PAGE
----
Disenfranchised

Over the decade that I have spent in my home department, I have witnessed several faculty colleagues retire. A number retired in their 60’s or 70’s; they had been active in research and faculty governance till the very last day, but were forgotten soon thereafter and are hardly ever mentioned today. Their labs were given to others and the department life went on. Each such retirement reminds me that, no matter how much you give to your work, your work will take it all, scoff at you for not giving more, then turn on its heal and walk away without so much as a thank you.

Then there were a few who retired much younger, with 10 or more good professorial years remaining. Their academic stories are not happy.

There are people in the department for whom no one among the colleagues seems to care. Everyone considers them deadwood, inactive researchers, generally someone most wish they could get rid of. These people wield no power in the department political arena. In whispers, they are described to junior faculty as irrelevant, so the younglings would learn not  to mind them either.

Among these tenured-but-disenfranchised academics, some are a real net drain on the department as they don’t do research, teaching, or service well at all, so it’s really hard to find any redeeming qualities. These extremes are very, very, VERY rare, and ironically show no interest in early retirement.

But most simply run low on external funds, while remaining good and engaged teachers. They often take on a heavy service load, doing laborious tasks that benefit the whole department. These people deserve more gratitude and respect than they are given.

One such colleague recently retired. My guess is that he’s no more than 55 years old. I never got to know him well, but he must have been a quality researcher once upon a time at least, or else he would not have gotten tenure. In recent years, I watched him try — and fail — to get some more meaty service and administrative roles; the writings on the wall was that the department had given up on him. At that point, his main flaw was that he did theoretical work for which there had never been a huge amount of funding available, the well had since run dry, and he hadn’t been able (or willing) to successfully switch fields to a more lucrative one. A few other “shinier” faculty were brought in from the outside into his area, so he slowly became wholly marginalized. Over the past couple of years I can’t say I ever saw him in faculty meetings. The department gave up on him, communicated it loudly and clearly, until he gave up on the department, too, and left.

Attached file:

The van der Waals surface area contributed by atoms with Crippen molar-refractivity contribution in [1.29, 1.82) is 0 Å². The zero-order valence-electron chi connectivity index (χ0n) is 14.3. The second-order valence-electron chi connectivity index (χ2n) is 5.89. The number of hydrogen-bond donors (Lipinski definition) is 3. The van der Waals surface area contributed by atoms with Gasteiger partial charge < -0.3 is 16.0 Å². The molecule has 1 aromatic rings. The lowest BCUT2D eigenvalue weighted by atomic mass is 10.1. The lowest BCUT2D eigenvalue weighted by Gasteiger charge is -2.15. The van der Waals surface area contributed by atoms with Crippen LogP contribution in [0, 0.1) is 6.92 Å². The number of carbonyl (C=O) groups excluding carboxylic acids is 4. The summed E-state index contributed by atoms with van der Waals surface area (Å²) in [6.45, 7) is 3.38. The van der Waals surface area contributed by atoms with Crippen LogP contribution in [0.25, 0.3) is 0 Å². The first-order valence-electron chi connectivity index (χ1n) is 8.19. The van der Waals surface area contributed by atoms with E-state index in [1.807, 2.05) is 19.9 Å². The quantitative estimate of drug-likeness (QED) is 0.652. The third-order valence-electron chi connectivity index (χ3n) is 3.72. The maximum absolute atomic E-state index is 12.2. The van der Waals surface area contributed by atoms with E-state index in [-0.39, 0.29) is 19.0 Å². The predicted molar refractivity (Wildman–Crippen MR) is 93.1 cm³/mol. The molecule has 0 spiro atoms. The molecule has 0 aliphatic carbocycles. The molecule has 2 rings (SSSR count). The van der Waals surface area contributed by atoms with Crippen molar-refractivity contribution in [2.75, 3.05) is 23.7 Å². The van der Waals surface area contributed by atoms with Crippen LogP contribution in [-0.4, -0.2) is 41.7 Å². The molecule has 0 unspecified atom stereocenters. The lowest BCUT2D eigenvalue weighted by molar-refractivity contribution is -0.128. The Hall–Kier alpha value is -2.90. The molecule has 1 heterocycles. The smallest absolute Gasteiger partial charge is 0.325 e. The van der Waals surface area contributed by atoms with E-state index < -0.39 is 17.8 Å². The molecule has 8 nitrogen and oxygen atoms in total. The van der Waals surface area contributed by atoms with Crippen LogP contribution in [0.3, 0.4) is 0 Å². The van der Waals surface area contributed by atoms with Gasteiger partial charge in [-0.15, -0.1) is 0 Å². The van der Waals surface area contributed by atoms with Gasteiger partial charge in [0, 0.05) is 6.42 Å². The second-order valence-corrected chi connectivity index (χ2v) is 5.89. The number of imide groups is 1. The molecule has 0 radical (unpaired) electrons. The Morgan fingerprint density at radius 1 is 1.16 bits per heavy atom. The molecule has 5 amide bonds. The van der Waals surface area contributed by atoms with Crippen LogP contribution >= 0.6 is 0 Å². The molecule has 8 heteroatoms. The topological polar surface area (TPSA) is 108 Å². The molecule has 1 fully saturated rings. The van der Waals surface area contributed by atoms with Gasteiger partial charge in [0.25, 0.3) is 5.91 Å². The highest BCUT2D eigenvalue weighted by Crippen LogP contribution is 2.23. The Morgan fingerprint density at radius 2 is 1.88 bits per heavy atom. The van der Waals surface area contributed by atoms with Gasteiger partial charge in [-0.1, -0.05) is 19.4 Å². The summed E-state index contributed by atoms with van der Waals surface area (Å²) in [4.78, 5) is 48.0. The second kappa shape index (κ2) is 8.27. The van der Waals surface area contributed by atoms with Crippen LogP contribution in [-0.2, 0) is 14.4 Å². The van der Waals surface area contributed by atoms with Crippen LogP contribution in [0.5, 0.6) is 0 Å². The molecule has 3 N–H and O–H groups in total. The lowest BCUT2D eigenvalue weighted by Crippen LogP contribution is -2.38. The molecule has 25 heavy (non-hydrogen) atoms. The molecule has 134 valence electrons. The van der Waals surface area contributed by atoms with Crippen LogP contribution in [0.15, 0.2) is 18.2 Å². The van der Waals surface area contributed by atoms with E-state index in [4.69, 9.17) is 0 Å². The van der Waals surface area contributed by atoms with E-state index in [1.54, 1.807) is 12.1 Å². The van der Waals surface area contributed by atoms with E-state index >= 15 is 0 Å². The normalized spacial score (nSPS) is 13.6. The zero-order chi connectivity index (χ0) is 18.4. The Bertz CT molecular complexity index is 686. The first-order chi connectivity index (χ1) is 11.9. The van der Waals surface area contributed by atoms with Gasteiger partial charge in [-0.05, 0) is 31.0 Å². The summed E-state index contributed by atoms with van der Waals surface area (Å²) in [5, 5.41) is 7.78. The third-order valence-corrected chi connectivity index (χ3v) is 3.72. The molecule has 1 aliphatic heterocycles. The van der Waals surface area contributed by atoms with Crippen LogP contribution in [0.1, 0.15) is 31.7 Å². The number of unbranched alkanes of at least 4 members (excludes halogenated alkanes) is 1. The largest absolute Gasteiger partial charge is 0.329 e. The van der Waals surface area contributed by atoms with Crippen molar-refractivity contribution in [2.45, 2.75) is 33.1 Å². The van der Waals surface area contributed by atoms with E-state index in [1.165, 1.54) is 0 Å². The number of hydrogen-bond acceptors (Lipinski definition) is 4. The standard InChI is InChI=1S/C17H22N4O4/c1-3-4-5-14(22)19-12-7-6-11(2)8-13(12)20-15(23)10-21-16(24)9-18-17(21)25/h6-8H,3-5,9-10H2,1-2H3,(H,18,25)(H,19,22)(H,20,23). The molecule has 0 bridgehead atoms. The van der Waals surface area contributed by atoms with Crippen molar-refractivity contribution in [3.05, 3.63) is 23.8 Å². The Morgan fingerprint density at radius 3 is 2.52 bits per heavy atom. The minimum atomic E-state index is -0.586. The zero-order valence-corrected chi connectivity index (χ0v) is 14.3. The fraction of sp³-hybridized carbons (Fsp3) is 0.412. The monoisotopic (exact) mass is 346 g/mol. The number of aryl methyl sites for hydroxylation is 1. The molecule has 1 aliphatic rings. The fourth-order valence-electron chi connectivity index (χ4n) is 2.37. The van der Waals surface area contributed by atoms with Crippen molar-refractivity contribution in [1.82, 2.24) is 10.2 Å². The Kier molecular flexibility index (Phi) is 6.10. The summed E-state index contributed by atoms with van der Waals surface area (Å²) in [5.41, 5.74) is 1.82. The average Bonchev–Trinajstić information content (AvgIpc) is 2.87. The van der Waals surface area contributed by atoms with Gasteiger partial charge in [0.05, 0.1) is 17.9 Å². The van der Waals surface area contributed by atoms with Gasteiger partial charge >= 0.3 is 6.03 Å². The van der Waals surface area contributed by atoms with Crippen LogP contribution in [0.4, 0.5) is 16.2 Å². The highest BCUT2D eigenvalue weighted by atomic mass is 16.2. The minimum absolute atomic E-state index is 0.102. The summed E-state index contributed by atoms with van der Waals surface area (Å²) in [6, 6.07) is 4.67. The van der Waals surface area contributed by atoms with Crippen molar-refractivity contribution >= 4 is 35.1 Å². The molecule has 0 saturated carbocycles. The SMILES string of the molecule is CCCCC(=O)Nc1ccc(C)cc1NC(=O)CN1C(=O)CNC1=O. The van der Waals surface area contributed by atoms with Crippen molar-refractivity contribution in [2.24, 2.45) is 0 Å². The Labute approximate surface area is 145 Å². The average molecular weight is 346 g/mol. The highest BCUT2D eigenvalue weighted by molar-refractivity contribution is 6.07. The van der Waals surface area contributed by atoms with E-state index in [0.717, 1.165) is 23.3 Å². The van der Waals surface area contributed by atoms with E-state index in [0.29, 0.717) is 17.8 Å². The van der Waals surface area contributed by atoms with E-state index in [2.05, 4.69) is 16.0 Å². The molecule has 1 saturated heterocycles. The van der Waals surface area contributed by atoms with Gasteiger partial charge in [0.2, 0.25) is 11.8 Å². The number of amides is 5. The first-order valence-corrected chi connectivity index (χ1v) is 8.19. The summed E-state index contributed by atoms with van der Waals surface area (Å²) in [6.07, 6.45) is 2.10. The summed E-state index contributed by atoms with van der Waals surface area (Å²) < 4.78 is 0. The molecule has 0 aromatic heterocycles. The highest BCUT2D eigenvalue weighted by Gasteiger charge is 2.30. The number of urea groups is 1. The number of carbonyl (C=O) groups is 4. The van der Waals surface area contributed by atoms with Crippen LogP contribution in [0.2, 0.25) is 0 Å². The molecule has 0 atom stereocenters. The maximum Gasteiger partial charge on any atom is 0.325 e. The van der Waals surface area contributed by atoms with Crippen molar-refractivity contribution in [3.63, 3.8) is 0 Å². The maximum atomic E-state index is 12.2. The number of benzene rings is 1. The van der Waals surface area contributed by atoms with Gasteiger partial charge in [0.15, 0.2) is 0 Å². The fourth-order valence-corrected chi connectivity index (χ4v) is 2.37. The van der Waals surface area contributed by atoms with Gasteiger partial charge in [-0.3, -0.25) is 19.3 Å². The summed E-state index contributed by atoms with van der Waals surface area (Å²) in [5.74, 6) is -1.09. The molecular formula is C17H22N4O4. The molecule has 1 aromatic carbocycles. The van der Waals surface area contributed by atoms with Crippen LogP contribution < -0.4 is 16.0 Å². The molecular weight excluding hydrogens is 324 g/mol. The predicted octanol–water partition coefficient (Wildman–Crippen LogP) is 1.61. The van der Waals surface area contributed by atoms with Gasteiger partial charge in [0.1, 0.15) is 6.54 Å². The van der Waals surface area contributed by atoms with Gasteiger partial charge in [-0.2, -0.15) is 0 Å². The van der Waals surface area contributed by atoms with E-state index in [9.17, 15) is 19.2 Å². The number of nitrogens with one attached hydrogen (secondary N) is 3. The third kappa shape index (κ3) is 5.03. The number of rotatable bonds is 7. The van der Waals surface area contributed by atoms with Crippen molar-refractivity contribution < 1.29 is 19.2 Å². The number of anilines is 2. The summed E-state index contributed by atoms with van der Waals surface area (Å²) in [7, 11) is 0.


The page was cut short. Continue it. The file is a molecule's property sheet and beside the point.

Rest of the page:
I wish him well in whatever he does next.

It’s sobering to see what can happen in nominally harmonious departments. Sure, nobody quarrels, everything is very civilized and outwardly friendly. We just shut people out of the decision-making process, and take away their abilities to contribute or advance in ways that don’t involve external cash precisely because they don’t bring in enough external cash. No need to abolish tenure; we can’t formally fire them, but we are apparently very good at making them want to leave.

2 comments

  1. In my department I’ve seen some of the most successful faculty disenfranchised by bullies who are jealous. Especially if a particularly horrible Chair comes into power then decisions about departmental resources, teaching schedules, and service duties can be used as a club against those the he/she particularly dislikes. I’ve seen very good people (= best researchers, best teachers, best department citizens) treated utterly terrible. Those who don’t want to be the target of the bullies do nothing, or assist in the behavior in order to win favor of the bullies. The end result is that some very good faculty are disenfranchised such that they either leave, or they completely disengage from the department.

    A good Chair, and a good department values everyone for their strengths. People who are not super researchers can still make exceptional contributions in service, or teaching and vice versa. All of these need to be done and strong contributions in one area helps others focus their strengths in the other areas so that the entire department flourishes. Sadly, I have never witnessed this yet in my 20+ yrs as a faculty.

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